Ireland and Mexico should be natural business partners as both promote themselves as “gateways” to their larger single markets – the European Union and the North American Free Trade Agreement, according to Mexico’s economy minister.
Ildefonso Guajardo was in Ireland this week to take part in the Dublin Mexico trade conference.
Mr Guajardo says that since the signing of a free trade agreement between Mexico and the European Union in 2000, Europe has become a main target for Mexican economic growth.
This is because it is the second biggest trade partner and source of foreign direct investment, after the United States of America.
“Ireland is a natural gateway to Europe for us, and the Irish experience in IT is something we have to look at closely, given the position Mexico holds in that field in the Americas”, he told RTÉ News.
Mexico has the sixth largest electronics industry in the world, and claims to be number one in the manufacturing of TV sets and number three for PC manufacturing.
It also has some 450,000 students enrolled in electronic engineering courses and last month overtook Japan to become the second biggest automobile exporter to the US.
Mexico exports a range of manufactured goods to Ireland including medical products.
It imports a wide range of goods and services from Ireland, from technology support to dairy industry plant. However Mr Guajardo would like to see more investment by Irish firms into Mexico, the attraction being to use it as a base to sell into the entire NAFTA region – USA, Mexico and Canada.
“Since the signing of NAFTA 20 years ago it seems obvious that a very good way to enter into the North American market is to do business in Mexico”, he said.
As for the current Transatlantic Trade and Investment Partnership trade deal under negotiation between the US and the EU, Mr Guajardo said it would have been better to have an EU-NAFT deal rather than three separate agreements.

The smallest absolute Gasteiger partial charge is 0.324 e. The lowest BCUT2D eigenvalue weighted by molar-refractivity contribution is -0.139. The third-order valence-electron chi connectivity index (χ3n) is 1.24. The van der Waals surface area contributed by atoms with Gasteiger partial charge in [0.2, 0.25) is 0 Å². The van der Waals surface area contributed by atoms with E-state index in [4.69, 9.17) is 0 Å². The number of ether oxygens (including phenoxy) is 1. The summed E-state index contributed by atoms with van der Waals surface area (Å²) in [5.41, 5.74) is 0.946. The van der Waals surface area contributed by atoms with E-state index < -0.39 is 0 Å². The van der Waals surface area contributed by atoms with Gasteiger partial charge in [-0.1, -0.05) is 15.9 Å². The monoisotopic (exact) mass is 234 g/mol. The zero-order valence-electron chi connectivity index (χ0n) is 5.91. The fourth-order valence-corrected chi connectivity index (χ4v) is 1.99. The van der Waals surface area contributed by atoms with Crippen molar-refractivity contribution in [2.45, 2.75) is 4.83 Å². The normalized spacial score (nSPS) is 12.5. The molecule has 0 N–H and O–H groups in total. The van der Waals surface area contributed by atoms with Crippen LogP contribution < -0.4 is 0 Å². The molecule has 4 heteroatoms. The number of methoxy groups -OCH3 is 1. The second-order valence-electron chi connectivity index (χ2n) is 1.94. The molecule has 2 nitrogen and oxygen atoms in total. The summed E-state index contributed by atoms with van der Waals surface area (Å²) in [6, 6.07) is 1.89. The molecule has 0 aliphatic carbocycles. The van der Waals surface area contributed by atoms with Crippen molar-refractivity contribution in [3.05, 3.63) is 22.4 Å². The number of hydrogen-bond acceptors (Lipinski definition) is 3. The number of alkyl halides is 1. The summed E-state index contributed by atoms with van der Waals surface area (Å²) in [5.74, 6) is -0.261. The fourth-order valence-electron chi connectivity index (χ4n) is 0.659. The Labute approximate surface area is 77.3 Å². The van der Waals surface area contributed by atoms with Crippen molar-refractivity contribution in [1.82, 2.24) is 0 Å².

Canada has agreed a deal with the EU, Mexico is starting on an update of the 2000 free trade agreement.
However when TTIP is complete he expects to see a convergence between all three deals.
He also stressed the importance for European firms doing business in Mexico of the rules on local product content in any TTIP deal, which he said must recognise any North American product as a US product - so as to not throw up new trade barriers.
Mexico’s own economy is forecast to grow by between 3% and 4% this year, according to the Central Bank of Mexico, and Mr Guajardo says after weak growth of around 1% last year, growth should pick up strongly from the second quarter of this year.
He said strong reforms introduced by the administration of President Enrique Pena, who came to power in 2012, will pay off over the medium and long term.
He said a strong increase in FDI into Mexico was indicative of confidence among investors in the country and the reforms it was introducing. FDI last year was $32 billion, compared with an average of $19 billion a year between the signing of NAFTA and 2012.
An economist by training, Mr Guajardo has spent a large part of his career as a trade diplomat before entering politics.
He has been an associate professor of economics at Wharton Business School at the University of Pennsylvania.